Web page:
What can you do that’s new with a panini? Good question. Speed up the delivery, perhaps? Experiment with flavours? Or how about selling one that doesn’t dislodge your fillings?For such a well-established product, too many operators continue to get it wrong. “What tends to happen is the bread gets over-cooked, it goes really hard and, inevitably, you end up biting through a hot brick,” says ex-Pret A Manger food consultant Nellie Nichols. This is not helped if it has spent days in the cabinet staling.While some chains have gleefully charged £3.95 or £4.25 for eat-in, getting the product right in times of recession becomes more important. “It’s about not ripping people off,” says Sean Coughlan of Munch/Coughlans, former winner of the sandwich awards’ (Sammies’) Bakery Sandwich Maker of the Year. “I’m amazed at how much some people get away with. You see so many poor breads. Nowadays, you have to give value for money if you want a daily sale.” Coughlan insists freshness of ingredients is often neglected among his high street competitors, although they are cottoning on to the importance of seasonality. For example, for Christmas, Costa Coffee launched a Brie and Cranberry panini.Seasonality is not just about event peaks. “We’re looking at more fish fillings this month, as people are fed up with meat after Christmas,” adds Coughlan.The problem innovating with paninis is they take so long to grill to a core temperature, and law dictates that high-risk products, such as fish and meat have to exceed 70?C. “People think of exciting things to put in paninis, but the more you put in, the worse it is,” says Nichols. “Cheese, as it is so dense, slows the whole process down, so you’re slowing your average transaction time.”While speed is not necessarily a barrier to sale, especially if they are pre-made in the bakery – Coughlans’ customers will happily wait up to four minutes for a take-away panini – is it possible to speed up the process? Wholesaler Brakes has targeted cafés in particular with ready-filled pre-grilled paninis (below), such as a three cheese and red onion variety. The trick is that they can be microwaved while giving the perception that they have been grilled due to the grill markings.Another possible tack is super-sizing the bread with a rustic-looking ciabatta. Ooze, an Italian risotto restaurant in the new Westfield shopping centre in London, does a nice line in paninis by sourcing a traditionally baked mammoth sourdough ciabatta from London’s Ticino bakery. This sells for £4.50. “The breads are airy, and though they look rather overpowering on display, a good panini should be impacted and moist and these breads make nice paninis,” says owner Will Gregg. The bread is pre-filled, grilled to order and drizzled with olive oil. The fillings are simple but authentic – for example, Panino Caprese (mozzarella, tomato and basil) or Toscano (Parma ham and mozzarella).But creativity need not mean blowing the budget on top-end ingredients. Starbucks’ Cheese and Marmite breakfast panini strikes a chord of homely familiarity and could be a winner – so long as it doesn’t taste like a Marmite-smeared brick.
A new Ripley County Sheriff will likely be named within the next two weeks. A caucus will be held to replace Tom Grills who officially stepped down from the position April 1.Election officials will hold the caucus on Tuesday, April 15 at the Courthouse Annex in Versailles.Those interested in filing candidacy for the temporary position can do so up to 72 hours prior to the special election. Ripley County Republican Chairman Ginger Bradford said it is important to remember that it is not a permanent position and job duties will be over December 31.According to Bradford, an interim sheriff will not have an opportunity for another position within the office, unless he or she is already employed there.Retired Indiana State Trooper Rodney Stratton and Ripley County Chief Deputy Rob Bradley are currently the only candidates for the caucus. Stratton retired two months ago and possibly becoming interim sheriff is an opportunity for him to give back to the community. Bradley has assumed sheriff duties after Tom Grills retired.Grills had seven months until his end of term limit when he retired. The position is on the ballot for the May Primary and General Election in November. The individual voted in during the election will become sheriff.Republicans Rob Bradley, Jeff Cumberworth and Joe Mann have filed for the election while Democrats Tim Sutton and Josh Thompson have also entered the running for the sheriff seat.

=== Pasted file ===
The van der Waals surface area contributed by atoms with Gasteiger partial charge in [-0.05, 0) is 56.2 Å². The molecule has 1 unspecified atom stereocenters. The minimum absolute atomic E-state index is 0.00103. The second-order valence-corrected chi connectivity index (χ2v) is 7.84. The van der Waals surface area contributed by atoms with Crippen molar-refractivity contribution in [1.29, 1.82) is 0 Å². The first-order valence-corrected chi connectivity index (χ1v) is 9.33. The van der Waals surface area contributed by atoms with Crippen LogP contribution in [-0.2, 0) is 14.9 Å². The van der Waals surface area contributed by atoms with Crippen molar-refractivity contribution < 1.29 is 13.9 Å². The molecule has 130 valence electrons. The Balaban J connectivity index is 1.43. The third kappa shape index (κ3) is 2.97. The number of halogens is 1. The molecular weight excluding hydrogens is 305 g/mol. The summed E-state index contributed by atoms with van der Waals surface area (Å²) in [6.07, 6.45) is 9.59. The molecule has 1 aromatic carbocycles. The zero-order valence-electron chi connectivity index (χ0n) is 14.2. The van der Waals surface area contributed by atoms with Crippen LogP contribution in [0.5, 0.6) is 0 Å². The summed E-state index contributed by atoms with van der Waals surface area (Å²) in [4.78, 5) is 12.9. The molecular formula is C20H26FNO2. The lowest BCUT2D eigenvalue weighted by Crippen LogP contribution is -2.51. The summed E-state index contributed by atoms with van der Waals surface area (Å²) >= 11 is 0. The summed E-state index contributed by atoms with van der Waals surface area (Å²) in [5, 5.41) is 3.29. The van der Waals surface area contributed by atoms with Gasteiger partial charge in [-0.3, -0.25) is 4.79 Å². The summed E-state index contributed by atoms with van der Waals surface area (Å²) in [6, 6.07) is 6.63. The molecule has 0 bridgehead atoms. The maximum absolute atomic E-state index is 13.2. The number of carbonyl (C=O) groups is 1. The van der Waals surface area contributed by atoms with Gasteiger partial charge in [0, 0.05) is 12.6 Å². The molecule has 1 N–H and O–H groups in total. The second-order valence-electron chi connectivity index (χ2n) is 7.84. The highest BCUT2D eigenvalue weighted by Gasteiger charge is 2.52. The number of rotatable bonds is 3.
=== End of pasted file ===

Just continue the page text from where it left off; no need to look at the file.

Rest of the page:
Aaron Bendickson scored twice Friday night against Alaska Anchorage. They were his first two goals of the season.[/media-credit]The WCHA may be one of the most competitive college hockey conferences in the country, but during the week, the Wisconsin men’s hockey team experiences that level of competitiveness inside its very own locker room.It’s the daily battles among teammates that go a long way in determining who will face-off against those conference foes.Before head coach Mike Eaves prepares for the weekend’s opponent, he must set his own lineup — something that’s been made increasingly difficult due to the depth on his hockey team.Eaves continually takes advantage of the options he has, and as a result, UW’s fourth line has had a number of different players take the ice in recent weeks.“Without question our depth has been one of our strengths all season,” Eaves said. “The guys that haven’t played up to our expectations thus far we’ve been able to put other guys in because the competition every day in practice is at such a high level.”Cracking the UW lineup has proven to be no easy task. Regular contributors like John Mitchell and Patrick Johnson have been removed when they failed to meet the coaches’ standards, and Johnson is well aware that his spot on the bench is by no means guaranteed.“There is a little bit of added pressure because you have to perform otherwise you’re not going to be in the lineup,” Johnson said. “It keeps you focused and on top of your game all the time, because if you’re not, someone will step in and replace you.”Johnson responded well this past weekend, notching his first goal of the season while adding an assist playing on the fourth line. But according to Eaves, the Madison native is now bringing much more to the table than goal-scoring ability, and that is keeping him in the lineup.“That was the Patrick Johnson that we need to see all of the time,” Eaves said. “He gave us energy, he was a leader on the bench and in the locker room. It’s nice to see him play good hockey again.”But Johnson wasn’t the only fourth-liner who made an impact this past weekend.Aaron Bendickson, a senior forward who has established himself as the fourth center, ended the weekend with two goals to his name. But while Bendickson has started all 10 games for UW, it’s the wingers to his left and right that regularly change.Fortunately for UW coaching staff, that’s not something that phases Bendickson.“It’s not too big of a change for me,” Bendickson said. “I’ve gotten to know a lot of the guys on the team pretty well, so it’s not a big deal and I can adapt to it.”So what does Eaves expect from the fourth line that displayed such a strong performance this time around?“Just what you saw this past weekend,” he said. “Every time they came on the ice they gave us energy, and they chipped in offensively. We don’t ask them to carry the weight offensively, but they chipped in and did their job to almost perfection.”Wednesday, Eaves and his staff will determine the lineup for the upcoming series with St. Cloud, but after a solid performance against Alaska Anchorage, it will be difficult for the head coach to make any significant changes. Each player will need to make his case in practice to earn playing time on this talented roster.“We have to make a decision tomorrow about who is going with us on the road trip,” Eaves said. “Guys are playing for that position. We sat down with every young lad here and we talked about what they need to continue to do to get back in the lineup.”One of those players looking to get back in the lineup is Podge Turnbull, a junior who has seen action in six games this season. Turnbull is working tirelessly to get himself back in the mix, and according to the junior forward, it is his work ethic during practice that he hopes will makes the difference.“Everybody feels a little pressure to get into the lineup,” Turnbull said. “We’re really deep and every day you’ve got to come to work. I always come to the rink ready to compete.”Turnbull works to refine his game and steadily improve during the week of practice, and despite the limited playing time, he and the rest of the Badgers fighting for a spot on that last line know they play an important role on this team.“When, you know, you’re sitting out, it can be tough to get over, but for the good of the team you have got to come out even harder,” Turnbull said. “It’s your job to make sure everyone is ready to go even if you’re not in the lineup.”